There’s no denying that an incubator rebirth is taking place, thanks in large measure to Y Combinator.
Y Combinator clones are everywhere. Several dozen of them already exist and insiders expect more than 100 such incubators will be operating nationwide before long. And they’re busy churning out plenty of startups. This past week, AngelPad held a demo day for its startups to pitch VCs, its second demo day in less than six months.
As Senior Editor Mark Boslet reported in the April 2011 issue of Venture Capital Journal, one of the takeaways from the surge in incubator activity taking place is that the traditional VC process is undergoing change, and so is the fundamental nature of the business.
“Definitely a lot of things have changed,” says Y Combinator founder Paul Graham. “Whether VCs like it or not, the world of funding startups has changed from [old style] elephants [with few offspring] to mosquitoes” or incubators with thousands of young hatchlings.
“It’s on a different scale,” he says.
Despite the impact that incubators are having on the VC industry, apparently they are not all that bad.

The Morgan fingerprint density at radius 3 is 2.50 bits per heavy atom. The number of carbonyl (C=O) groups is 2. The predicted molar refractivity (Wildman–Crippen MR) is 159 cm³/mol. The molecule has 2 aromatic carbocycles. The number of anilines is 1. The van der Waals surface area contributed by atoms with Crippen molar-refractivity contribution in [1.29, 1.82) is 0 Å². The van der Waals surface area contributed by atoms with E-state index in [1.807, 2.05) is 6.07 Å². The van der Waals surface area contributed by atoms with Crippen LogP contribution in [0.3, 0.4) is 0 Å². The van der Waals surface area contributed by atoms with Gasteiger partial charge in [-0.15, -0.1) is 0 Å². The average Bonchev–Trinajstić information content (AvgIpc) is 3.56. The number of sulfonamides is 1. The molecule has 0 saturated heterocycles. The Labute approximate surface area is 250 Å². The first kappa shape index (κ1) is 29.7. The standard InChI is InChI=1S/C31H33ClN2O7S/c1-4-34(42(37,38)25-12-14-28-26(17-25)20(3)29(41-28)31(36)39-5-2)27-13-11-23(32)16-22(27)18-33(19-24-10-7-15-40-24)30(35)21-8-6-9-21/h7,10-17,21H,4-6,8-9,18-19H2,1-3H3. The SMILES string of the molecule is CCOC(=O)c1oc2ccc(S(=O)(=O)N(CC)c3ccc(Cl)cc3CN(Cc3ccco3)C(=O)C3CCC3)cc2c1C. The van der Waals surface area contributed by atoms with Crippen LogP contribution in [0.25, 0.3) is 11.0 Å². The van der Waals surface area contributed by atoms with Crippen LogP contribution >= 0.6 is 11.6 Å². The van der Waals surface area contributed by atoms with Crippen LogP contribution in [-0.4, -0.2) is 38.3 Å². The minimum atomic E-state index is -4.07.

Last month, VCJ asked readers here at peHUB whether incubators are a threat to traditional seed and early stage venture investing. Nearly 71%, or more than two-thirds, voted “No.”
When asked whether they had any additional comments, most respondents pointed out that incubators are simply taking advantage of cheaper startup costs. Today, startups require less capital to gain momentum, and seed incubators are increasingly providing it.
VCJ subscribers can read the story here.
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And if you want to chime in on the merits of incubators, send an email to VCJ Editor-in-Charge Alastair Goldfisher at [email protected].
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